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Aging (Albany NY). 2014 Oct;6(10):788-819.

Eryptosis as a marker of Parkinson's disease.

Author information

1
Department of Physiology, Faculty of Health Sciences, University of Pretoria, Arcadia 0007, South Africa.
2
Microscopy and Microanalysis Unit, University of Pretoria, Arcadia 0007, South Africa.
3
Department of Neurology Faculty of Health Sciences, University of Pretoria, Arcadia 0007, South Africa.
4
School of Chemistry and The Manchester Institute of Biotechnology, The University of Manchester, Manchester M1 7DN, Lancs, UK.

Abstract

A major trend in recent Parkinson's disease (PD) research is the investigation of biological markers that could help in identifying at-risk individuals or to track disease progression and response to therapies. Central to this is the knowledge that inflammation is a known hallmark of PD and of many other degenerative diseases. In the current work, we focus on inflammatory signalling in PD, using a systems approach that allows us to look at the disease in a more holistic way. We discuss cyclooxygenases, prostaglandins, thromboxanes and also iron in PD. These particular signalling molecules are involved in PD pathophysiology, but are also very important in an aberrant coagulation/hematology system. We present and discuss a hypothesis regarding the possible interaction of these aberrant signalling molecules implicated in PD, and suggest that these molecules may affect the erythrocytes of PD patients. This would be observable as changes in the morphology of the RBCs and of PD patients relative to healthy controls. We then show that the RBCs of PD patients are indeed rather dramatically deranged in their morphology, exhibiting eryptosis (a kind of programmed cell death). This morphological indicator may have useful diagnostic and prognostic significance.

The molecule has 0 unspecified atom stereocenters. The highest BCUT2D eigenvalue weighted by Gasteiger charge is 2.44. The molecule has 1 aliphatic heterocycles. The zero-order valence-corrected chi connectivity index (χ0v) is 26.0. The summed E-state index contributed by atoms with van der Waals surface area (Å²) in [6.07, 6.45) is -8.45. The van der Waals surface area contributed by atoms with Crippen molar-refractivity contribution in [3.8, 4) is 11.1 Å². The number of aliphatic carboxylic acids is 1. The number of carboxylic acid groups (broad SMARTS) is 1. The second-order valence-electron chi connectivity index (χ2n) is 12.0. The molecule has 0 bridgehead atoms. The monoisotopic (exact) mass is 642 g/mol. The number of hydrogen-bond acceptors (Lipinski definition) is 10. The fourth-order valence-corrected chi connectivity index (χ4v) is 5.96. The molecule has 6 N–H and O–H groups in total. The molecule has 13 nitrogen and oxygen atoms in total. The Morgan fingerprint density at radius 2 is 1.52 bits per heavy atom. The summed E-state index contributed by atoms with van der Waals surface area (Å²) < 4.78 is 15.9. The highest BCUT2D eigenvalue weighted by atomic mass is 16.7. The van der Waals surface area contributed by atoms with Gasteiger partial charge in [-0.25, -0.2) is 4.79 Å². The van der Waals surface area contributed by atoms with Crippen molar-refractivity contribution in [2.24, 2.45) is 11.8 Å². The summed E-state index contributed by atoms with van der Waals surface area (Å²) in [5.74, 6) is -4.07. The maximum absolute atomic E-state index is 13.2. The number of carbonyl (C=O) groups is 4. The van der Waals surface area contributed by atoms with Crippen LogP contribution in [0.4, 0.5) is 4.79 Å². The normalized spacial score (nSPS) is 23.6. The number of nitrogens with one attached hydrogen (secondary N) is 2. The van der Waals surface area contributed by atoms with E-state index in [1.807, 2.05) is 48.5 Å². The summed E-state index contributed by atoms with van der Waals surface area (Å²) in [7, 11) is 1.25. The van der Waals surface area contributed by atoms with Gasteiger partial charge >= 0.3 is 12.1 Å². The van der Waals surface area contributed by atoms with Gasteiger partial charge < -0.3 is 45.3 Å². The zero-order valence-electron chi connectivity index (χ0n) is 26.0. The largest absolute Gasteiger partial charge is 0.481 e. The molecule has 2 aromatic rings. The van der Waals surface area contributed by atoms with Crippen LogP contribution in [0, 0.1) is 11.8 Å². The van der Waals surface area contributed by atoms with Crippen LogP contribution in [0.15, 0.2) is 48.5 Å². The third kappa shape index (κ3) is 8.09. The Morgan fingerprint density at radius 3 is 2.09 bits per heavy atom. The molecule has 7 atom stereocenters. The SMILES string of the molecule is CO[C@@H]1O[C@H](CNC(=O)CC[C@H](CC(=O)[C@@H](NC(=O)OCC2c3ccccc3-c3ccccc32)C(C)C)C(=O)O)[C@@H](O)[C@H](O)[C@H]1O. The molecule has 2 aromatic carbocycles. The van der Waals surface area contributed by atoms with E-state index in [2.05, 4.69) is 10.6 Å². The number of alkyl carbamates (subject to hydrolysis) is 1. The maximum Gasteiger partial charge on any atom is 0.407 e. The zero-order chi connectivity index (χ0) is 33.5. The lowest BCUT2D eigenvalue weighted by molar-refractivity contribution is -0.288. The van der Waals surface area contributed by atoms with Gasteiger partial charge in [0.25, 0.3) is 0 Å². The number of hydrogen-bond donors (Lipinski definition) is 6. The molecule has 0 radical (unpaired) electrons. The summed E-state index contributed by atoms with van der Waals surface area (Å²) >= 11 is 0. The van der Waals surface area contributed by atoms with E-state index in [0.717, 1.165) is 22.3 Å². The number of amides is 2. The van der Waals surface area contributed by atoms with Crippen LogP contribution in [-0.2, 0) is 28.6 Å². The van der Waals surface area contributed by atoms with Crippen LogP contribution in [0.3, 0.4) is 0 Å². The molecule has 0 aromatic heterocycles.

PMID:
25411230
PMCID:
PMC4247384
DOI:
10.18632/aging.100695
[Indexed for MEDLINE]
Free PMC Article

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